# Illustrative Mathematics Unit 6.5, Lesson 5: Decimal Points in Products

Learning Targets:

• I can use place value and fractions to reason about multiplication of decimals.

Related Pages
Illustrative Math

#### Lesson 5: Decimal Points in Products

Let’s look at products that are decimals.

Illustrative Math Unit 6.5, Lesson 5 (printable worksheets)

#### Lesson 5 Summary

The following diagram shows how to use place value and fractions to reason about multiplication of decimals.

#### Lesson 5.1 Multiplying by 10

1. In which equation is the value of the largest?
x · 10 = 810
x · 10 = 81
x · 10 = 8.1
x · 10 = 0.81
2. How many times the size of 0.81 is 810?

#### Lesson 5.2 Fractionally Speaking: Powers of Ten

Work with a partner to answer the following questions. One person should answer the questions labeled “Partner A,” and the other should answer those labeled “Partner B.” Then compare the results.

1. Find each product or quotient. Be prepared to explain your reasoning. Partner A
a. 250 · 1/10
b. 250 · 1/100
c. 48 ÷ 10
d. 48 ÷ 100
Partner B
a. 250 ÷ 10
b. 250 ÷ 100
c. 48 · 1/10
d. 48 · 1/100
2. Use your work in the previous problems to find 720 · (0.1) and 720 · (0.01). Explain your reasoning. Pause here for a class discussion.
3. Find each product. Show your reasoning.
a. 36 · (0.1)
b. (14.5) · (0.1)
c. (1.8) · (0.1)
d. 54 · (0.01)
e. (9.2) · (0.01)
4. Jada says: “If you multiply a number by 0.001, the decimal point of the number moves three places to the left.” Do you agree with her statement? Explain your reasoning.

#### Lesson 5.3 Fractionally Speaking: Multiples of Powers of Ten

1. Select all expressions that are equivalent to (0.6) · (0.5). Be prepared to explain your reasoning.
a. 6 · (0.1) · 5 · (0.1)
b. 6 · (0.01) · 5 · (0.01)
c. 6 · 1/10 · 5 · 1/10
d. 6 · 1/1,000 · 5 · 1/100
e. 6 · (0.001) · 5 · (0.01)
f. 6 · 5 · 1/10 · 1/10
g. 6/10 · 5/10
2. Find the value of (0.6) · (0.5). Show your reasoning.
3. Find the value of each product by writing and reasoning with an equivalent expression with fractions.
a. (0.3) · (0.02)
b. (0.7) · (0.05)

#### Are you ready for more?

Ancient Romans used the letter I for 1, V for 5, X for 10, L for 50, C for 100, D for 500, and M for 1,000.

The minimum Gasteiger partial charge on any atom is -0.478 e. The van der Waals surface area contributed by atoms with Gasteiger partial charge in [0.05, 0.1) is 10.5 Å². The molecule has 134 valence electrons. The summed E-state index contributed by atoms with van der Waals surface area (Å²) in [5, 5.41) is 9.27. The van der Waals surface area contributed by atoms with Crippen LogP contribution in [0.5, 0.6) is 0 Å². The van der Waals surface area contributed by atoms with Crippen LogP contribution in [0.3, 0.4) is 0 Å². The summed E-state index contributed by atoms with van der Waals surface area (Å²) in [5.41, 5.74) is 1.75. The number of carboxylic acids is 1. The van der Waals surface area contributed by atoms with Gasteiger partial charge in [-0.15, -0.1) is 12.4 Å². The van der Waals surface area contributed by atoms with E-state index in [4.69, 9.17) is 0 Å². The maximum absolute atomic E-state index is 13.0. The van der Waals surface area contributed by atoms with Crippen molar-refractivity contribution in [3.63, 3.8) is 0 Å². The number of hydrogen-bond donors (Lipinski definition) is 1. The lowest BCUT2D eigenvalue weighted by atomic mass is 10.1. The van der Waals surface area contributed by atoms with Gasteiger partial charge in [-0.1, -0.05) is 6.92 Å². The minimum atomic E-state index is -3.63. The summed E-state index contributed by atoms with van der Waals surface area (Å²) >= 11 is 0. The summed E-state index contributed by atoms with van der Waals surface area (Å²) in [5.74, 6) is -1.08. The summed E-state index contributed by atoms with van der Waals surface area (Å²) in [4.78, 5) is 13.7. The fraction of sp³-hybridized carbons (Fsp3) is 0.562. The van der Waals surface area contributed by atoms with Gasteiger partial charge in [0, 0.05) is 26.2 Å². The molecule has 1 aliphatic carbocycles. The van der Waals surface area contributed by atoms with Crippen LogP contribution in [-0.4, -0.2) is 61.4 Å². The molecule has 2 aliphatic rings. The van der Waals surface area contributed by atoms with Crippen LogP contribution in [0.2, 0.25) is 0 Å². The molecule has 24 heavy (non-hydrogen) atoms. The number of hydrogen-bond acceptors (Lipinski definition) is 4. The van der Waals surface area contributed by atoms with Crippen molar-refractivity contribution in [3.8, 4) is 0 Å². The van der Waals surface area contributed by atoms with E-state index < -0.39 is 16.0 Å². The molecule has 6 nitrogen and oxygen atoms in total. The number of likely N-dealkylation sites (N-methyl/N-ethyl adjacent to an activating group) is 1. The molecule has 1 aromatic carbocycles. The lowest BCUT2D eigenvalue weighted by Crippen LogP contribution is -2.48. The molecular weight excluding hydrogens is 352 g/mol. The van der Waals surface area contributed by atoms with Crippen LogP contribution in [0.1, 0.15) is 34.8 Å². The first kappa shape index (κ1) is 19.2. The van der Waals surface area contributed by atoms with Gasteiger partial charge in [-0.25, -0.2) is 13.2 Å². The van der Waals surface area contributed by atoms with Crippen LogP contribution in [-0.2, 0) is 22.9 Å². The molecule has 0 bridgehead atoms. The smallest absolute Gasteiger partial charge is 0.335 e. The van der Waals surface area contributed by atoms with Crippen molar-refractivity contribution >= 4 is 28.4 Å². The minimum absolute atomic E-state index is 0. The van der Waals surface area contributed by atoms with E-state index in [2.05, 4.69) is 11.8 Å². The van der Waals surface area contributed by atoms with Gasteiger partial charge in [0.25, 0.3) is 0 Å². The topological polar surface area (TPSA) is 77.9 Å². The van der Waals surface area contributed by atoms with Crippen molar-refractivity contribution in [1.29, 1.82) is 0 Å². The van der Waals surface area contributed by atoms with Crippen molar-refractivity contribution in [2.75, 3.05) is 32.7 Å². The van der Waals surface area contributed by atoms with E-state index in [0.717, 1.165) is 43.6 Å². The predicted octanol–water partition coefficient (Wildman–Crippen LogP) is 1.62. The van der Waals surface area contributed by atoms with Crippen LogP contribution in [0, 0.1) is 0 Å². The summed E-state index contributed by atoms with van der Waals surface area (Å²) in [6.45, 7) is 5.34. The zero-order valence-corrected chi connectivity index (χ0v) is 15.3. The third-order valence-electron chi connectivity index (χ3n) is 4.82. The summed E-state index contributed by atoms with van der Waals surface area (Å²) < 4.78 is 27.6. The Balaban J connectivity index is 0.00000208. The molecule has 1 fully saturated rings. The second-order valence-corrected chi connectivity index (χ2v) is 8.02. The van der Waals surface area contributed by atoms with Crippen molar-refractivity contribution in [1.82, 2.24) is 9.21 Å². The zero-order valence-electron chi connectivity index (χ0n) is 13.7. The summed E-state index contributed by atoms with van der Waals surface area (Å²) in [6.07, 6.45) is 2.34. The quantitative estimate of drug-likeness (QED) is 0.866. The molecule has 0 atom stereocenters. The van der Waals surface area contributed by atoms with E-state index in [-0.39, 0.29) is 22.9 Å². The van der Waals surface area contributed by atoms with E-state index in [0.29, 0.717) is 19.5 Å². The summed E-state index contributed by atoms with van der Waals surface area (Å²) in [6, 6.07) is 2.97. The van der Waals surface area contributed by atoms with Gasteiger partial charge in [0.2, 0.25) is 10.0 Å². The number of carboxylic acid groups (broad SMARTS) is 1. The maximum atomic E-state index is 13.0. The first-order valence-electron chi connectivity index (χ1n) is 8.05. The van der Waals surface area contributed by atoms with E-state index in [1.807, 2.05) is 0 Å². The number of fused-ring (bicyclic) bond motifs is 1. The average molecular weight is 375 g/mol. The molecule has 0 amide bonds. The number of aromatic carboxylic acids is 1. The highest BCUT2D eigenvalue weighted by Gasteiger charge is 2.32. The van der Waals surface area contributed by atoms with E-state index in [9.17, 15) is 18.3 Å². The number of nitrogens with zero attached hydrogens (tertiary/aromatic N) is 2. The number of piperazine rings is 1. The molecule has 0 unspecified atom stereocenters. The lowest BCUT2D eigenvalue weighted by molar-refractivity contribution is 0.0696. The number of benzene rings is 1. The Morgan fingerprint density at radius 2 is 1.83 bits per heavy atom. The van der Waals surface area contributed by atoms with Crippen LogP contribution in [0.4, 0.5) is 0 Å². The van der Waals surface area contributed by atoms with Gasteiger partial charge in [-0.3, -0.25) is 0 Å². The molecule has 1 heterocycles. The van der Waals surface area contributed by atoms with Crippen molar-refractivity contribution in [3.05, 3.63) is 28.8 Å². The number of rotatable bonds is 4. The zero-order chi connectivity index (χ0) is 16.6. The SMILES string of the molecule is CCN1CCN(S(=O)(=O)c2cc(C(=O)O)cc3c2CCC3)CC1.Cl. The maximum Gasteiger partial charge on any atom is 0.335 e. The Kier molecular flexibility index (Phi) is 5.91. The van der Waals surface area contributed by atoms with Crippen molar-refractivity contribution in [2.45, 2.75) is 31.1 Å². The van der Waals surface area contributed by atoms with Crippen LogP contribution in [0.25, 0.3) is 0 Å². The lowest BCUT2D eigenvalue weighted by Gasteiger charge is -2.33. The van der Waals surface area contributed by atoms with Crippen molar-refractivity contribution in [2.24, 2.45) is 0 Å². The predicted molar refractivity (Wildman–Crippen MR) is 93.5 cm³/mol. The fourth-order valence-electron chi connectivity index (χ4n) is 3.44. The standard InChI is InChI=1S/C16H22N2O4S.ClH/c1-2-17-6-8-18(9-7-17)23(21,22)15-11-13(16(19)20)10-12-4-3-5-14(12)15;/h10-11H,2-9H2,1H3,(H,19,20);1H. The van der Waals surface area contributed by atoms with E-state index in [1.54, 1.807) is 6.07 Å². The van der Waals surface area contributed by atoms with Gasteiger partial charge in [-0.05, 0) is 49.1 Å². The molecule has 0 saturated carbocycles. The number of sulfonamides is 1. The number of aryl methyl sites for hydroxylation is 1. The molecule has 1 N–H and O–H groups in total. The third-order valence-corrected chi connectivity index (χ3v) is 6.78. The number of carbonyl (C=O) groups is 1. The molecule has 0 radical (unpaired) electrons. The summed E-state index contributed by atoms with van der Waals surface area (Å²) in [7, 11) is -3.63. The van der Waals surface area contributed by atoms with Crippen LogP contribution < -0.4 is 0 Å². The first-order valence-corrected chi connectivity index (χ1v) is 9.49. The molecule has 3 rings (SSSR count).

Write a problem involving merchants at an agora, an open-air market, that uses multiplication of numbers written with Roman numerals.

#### Lesson 5 Practice Problems

1. a. Find the product of each number and 1/100.
122.1
11.8
1350.1
1.704
b. What happens to the decimal point of the original number when you multiply it by 1/100? Why do you think that is? Explain your reasoning.
2. Which expression has the same value as (0.06) · (0.154)? Select all that apply.
A. 6 · 1/100 · 154 · 1/1,000
B. 6 · 154 · 1/100,000
C. 6 · (0.1) · 154 · (0.01
D. 6 · 154 · (0.00001
E. 0.00924
3. Calculate the value of each expression by writing the decimal factors as fractions, then writing their product as a decimal. Show your reasoning.
a. (0.01) · (0.02)
b. (0.3) · (0.2)
c. (1.2) · 5
d. (0.9) · (1.1)
e. (1.5) · 2
4. Write three numerical expressions that are equivalent to (0.0004) · (0.005).
5. Calculate each sum.
a. 33.1 + 1.95
b. 1.075 + 27.105
c. 0.401 + 9.28
6. Calculate each difference. Show your reasoning.
a. 13.2 - 1.78
b. 23.11 - 0.376
c. 0.9 - 0.245
7. On the grid, draw a quadrilateral that is not a rectangle that has an area of 18 square units. Show how you know the area is 18 square units.

The Open Up Resources math curriculum is free to download from the Open Up Resources website and is also available from Illustrative Mathematics.

Try the free Mathway calculator and problem solver below to practice various math topics. Try the given examples, or type in your own problem and check your answer with the step-by-step explanations.